Saturday, July 11, 2020 -
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When days are no longer days

SOMETHING that I love about Chanukah is how each night is referred to by the name or number of each candle. For one week, days are no longer Sunday, Monday, Tuesday, etc., but each day is now named by a candle. Ner rishon, “candle one,” ner sheni, “candle two,” and so on all through the eight days.

Each night and day of Chanukah is lived unto itself, is treasured for itself.

Each night we light another candle, and each night we fry another  treat. Each night we light another candle, and we tell another story, play another game, exchange another gift or sing another song.

Candle one: Maoz Tzur, Rock of Ages, thank you G-d, feeling grateful, shredding a humble potato, slicing a pungent onion, sprinkling salt and peppery pepper. Heating the oil to sizzling hot. Holding a piping latka. Dolloping with melted apples in their skins, maple syrup and vanilla.

Candle two: Hanerot Halalu, the holy flames, another hot pot of oil, a yeasty pillowy, satisfying sufganiyah.

Candle three: Nerotai Ha-ze’irim, the magic of childhood Chanukah songs, hot fried coin shaped pancakes.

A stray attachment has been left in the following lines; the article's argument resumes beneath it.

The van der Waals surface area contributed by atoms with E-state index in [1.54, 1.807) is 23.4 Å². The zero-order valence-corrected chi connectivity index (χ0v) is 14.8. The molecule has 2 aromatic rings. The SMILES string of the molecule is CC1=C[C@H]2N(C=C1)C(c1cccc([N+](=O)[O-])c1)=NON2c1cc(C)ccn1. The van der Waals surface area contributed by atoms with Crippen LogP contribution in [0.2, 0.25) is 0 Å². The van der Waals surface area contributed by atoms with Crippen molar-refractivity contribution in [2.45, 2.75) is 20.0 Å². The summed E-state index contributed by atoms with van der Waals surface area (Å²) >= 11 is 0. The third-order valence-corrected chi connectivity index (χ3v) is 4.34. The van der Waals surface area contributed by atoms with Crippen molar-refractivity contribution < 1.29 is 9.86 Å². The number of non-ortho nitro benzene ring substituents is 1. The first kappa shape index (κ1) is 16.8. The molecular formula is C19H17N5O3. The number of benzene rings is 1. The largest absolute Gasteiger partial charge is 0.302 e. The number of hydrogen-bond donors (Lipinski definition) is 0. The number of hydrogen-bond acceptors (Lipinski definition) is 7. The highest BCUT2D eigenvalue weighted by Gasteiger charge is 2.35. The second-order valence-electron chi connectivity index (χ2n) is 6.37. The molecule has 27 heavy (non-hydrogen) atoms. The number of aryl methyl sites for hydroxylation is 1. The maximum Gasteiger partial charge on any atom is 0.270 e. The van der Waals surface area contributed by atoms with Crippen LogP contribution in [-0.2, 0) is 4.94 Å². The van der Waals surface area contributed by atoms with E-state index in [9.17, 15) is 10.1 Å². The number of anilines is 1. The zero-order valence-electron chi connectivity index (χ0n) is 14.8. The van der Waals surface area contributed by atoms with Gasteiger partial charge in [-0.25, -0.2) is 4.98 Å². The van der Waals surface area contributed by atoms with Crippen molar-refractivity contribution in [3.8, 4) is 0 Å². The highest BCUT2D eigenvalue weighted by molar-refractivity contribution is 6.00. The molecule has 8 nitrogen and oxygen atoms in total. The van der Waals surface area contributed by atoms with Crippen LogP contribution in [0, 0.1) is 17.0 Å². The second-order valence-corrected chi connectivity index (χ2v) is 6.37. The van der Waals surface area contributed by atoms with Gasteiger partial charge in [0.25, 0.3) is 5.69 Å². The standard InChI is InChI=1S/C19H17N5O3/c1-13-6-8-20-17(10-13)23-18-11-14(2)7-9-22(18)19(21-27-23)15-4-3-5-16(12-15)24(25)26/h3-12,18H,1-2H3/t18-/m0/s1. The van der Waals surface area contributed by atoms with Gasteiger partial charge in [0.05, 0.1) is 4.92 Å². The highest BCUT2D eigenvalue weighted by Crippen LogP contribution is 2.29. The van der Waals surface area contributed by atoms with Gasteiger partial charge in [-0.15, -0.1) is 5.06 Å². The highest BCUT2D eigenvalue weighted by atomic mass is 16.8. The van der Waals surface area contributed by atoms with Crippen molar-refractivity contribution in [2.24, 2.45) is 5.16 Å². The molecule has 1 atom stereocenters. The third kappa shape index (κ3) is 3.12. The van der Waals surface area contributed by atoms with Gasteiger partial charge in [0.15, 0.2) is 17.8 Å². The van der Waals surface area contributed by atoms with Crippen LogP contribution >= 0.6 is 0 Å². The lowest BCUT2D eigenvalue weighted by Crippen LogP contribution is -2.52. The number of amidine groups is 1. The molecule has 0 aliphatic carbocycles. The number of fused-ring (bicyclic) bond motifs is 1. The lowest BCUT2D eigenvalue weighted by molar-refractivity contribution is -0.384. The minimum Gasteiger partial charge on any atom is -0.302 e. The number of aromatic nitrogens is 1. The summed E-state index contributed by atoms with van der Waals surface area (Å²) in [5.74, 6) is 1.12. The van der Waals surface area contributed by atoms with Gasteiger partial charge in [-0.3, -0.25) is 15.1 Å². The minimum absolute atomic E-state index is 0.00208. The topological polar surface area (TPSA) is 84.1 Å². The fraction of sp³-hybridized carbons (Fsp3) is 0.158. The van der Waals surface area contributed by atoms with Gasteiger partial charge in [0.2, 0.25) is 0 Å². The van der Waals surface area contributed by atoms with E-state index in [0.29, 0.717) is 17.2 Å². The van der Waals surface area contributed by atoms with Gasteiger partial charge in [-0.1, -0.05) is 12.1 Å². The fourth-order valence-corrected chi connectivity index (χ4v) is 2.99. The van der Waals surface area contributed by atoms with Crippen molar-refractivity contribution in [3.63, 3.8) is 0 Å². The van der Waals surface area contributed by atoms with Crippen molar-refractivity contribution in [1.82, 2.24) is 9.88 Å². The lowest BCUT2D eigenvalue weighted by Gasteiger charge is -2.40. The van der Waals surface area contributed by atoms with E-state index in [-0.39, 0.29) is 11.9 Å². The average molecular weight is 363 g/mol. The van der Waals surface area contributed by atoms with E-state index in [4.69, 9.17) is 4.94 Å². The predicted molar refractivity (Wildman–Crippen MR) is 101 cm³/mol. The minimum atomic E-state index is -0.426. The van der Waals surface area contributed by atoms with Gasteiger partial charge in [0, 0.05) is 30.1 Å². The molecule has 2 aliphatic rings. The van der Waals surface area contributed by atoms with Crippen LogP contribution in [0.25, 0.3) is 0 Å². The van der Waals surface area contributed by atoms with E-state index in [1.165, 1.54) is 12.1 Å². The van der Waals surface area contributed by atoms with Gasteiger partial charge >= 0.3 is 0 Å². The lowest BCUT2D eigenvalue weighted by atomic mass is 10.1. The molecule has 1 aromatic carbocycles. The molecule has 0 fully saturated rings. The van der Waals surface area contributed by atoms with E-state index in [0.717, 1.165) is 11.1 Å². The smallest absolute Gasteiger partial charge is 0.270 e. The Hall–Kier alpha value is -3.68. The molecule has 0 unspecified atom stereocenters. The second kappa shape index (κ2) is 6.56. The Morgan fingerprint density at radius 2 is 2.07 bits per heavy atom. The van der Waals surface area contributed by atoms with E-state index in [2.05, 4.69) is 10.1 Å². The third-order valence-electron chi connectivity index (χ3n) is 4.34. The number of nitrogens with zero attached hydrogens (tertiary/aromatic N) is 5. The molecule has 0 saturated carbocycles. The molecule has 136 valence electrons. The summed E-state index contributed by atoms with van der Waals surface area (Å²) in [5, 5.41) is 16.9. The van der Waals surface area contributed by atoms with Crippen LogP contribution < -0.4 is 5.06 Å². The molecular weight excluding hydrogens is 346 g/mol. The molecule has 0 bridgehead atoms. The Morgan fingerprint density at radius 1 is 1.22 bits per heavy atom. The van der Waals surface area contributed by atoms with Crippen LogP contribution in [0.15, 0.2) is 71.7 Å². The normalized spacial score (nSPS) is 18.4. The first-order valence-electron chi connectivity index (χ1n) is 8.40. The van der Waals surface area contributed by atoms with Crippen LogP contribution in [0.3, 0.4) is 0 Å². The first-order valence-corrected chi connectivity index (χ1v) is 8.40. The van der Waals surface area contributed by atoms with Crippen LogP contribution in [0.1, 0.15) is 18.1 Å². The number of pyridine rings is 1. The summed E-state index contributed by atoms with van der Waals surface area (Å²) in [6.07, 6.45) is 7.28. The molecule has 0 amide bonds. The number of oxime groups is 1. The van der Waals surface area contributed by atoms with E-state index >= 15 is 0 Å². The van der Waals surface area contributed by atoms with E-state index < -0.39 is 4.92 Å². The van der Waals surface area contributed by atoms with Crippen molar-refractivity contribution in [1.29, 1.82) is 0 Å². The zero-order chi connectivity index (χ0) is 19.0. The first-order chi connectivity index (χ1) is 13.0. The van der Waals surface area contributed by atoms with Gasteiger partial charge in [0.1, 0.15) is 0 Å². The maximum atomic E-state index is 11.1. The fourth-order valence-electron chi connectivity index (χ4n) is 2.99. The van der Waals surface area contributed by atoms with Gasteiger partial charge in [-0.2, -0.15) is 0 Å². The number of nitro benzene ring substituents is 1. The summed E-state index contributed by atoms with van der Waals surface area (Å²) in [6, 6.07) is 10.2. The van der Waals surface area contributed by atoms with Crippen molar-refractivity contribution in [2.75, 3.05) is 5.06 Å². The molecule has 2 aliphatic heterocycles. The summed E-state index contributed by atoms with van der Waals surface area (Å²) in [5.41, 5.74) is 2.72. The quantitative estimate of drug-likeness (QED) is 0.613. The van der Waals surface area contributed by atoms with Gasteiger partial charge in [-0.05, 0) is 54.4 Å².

Candle four: dreidel spinning by the amber glow, sweetly fried fruit fritters.

Candle five: a story, an inspiration, a Chanukah menorah made by the starving inmates from the precious potatoes in Auschwitz, a hot supper of crisp fried fillet of fish.

Candle six: a huge fried circle of lacey potato kugel, Chanukah gelt folded in the tiny fingers of children’s palms . . .

On the Chanukah holiday, it is not the static cooking of whipping up a batch of this or that and just sticking it in the oven to let the machine work its heat and do the baking. No! It is the dynamic, on the spot, stove top, fire-lit cooking we ourselves engage in and supervise, tweak and move, and then eat on the piping hot spot. We fry and we feast.

IT might not seem like much, just a small light. One candle. But that is how we celebrate and feel grateful. One candle at a time. One day at a time. Until it is one blazing light, eight nights. Because when you are emerging from darkness, one light, one candle — that could mean a lot. In fact, it could mean everything.

That one little candle, that one little light, a pach shemen of hope, could mean the difference between darkness and light.

In this hour of twilight, we try to capture something elusive . . . it is no longer day and not quite night. The world is cloaked by a glowing amber light.

And in those moments we kindle a candle. Night by night. Candle by candle. Meal by meal.

In this fleeting frame of time, either outdoors in the nip of the night or inside, by the comfort of the translucent glass window looking out. By candle-light. Lingering . . .

Chanukah is a slow, take your time kind of week. Fun, oh joy, yet relaxed and mellow. Humble — just a candle, a potato — yet grand. It is the light that shines on. A hope in the night.

May each and every one of your Chanukah candles shine and fill you with light.

Copyright © 2010 by the Intermountain Jewish News

Tehilla R. Goldberg

IJN columnist | View from Central Park

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